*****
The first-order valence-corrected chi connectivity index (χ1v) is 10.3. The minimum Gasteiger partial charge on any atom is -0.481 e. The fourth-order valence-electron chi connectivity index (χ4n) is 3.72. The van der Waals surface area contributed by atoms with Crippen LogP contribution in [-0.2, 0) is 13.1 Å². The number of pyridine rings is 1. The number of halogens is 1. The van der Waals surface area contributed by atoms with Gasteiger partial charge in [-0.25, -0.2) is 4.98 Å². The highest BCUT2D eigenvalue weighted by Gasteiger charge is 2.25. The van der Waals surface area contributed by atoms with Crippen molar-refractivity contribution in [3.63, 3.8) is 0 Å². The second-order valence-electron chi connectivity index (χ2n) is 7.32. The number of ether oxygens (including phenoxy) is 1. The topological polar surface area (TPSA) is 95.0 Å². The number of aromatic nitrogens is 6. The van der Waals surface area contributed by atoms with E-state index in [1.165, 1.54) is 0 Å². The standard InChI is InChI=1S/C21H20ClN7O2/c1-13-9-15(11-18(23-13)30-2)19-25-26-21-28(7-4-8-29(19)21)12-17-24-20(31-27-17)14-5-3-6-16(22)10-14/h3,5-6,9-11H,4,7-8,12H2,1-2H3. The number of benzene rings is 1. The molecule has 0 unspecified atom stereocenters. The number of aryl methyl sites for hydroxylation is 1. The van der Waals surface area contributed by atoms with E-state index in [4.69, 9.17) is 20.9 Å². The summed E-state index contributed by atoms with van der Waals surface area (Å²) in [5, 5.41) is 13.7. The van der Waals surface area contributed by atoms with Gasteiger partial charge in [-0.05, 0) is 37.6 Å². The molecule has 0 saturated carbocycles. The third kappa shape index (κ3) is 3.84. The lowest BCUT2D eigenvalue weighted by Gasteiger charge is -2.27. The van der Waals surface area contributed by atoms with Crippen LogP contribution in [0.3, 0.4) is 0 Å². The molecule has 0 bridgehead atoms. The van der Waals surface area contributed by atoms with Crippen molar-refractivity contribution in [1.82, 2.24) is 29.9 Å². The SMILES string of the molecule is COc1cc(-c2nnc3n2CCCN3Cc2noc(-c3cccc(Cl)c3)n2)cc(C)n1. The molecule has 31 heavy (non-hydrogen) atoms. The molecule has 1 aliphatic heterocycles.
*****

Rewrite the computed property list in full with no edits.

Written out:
The first-order valence-corrected chi connectivity index (χ1v) is 10.3. The minimum Gasteiger partial charge on any atom is -0.481 e. The fourth-order valence-electron chi connectivity index (χ4n) is 3.72. The van der Waals surface area contributed by atoms with Crippen LogP contribution in [-0.2, 0) is 13.1 Å². The number of pyridine rings is 1. The number of halogens is 1. The van der Waals surface area contributed by atoms with Gasteiger partial charge in [-0.25, -0.2) is 4.98 Å². The highest BCUT2D eigenvalue weighted by Gasteiger charge is 2.25. The van der Waals surface area contributed by atoms with Crippen molar-refractivity contribution in [3.63, 3.8) is 0 Å². The second-order valence-electron chi connectivity index (χ2n) is 7.32. The number of ether oxygens (including phenoxy) is 1. The topological polar surface area (TPSA) is 95.0 Å². The number of aromatic nitrogens is 6. The van der Waals surface area contributed by atoms with E-state index in [1.165, 1.54) is 0 Å². The standard InChI is InChI=1S/C21H20ClN7O2/c1-13-9-15(11-18(23-13)30-2)19-25-26-21-28(7-4-8-29(19)21)12-17-24-20(31-27-17)14-5-3-6-16(22)10-14/h3,5-6,9-11H,4,7-8,12H2,1-2H3. The number of benzene rings is 1. The molecule has 0 unspecified atom stereocenters. The number of aryl methyl sites for hydroxylation is 1. The van der Waals surface area contributed by atoms with E-state index in [4.69, 9.17) is 20.9 Å². The summed E-state index contributed by atoms with van der Waals surface area (Å²) in [5, 5.41) is 13.7. The van der Waals surface area contributed by atoms with Gasteiger partial charge in [-0.05, 0) is 37.6 Å². The molecule has 0 saturated carbocycles. The third kappa shape index (κ3) is 3.84. The lowest BCUT2D eigenvalue weighted by Gasteiger charge is -2.27. The van der Waals surface area contributed by atoms with Crippen LogP contribution in [0.3, 0.4) is 0 Å². The molecule has 0 bridgehead atoms. The van der Waals surface area contributed by atoms with Crippen molar-refractivity contribution in [1.82, 2.24) is 29.9 Å². The SMILES string of the molecule is COc1cc(-c2nnc3n2CCCN3Cc2noc(-c3cccc(Cl)c3)n2)cc(C)n1. The molecule has 31 heavy (non-hydrogen) atoms. The molecule has 1 aliphatic heterocycles.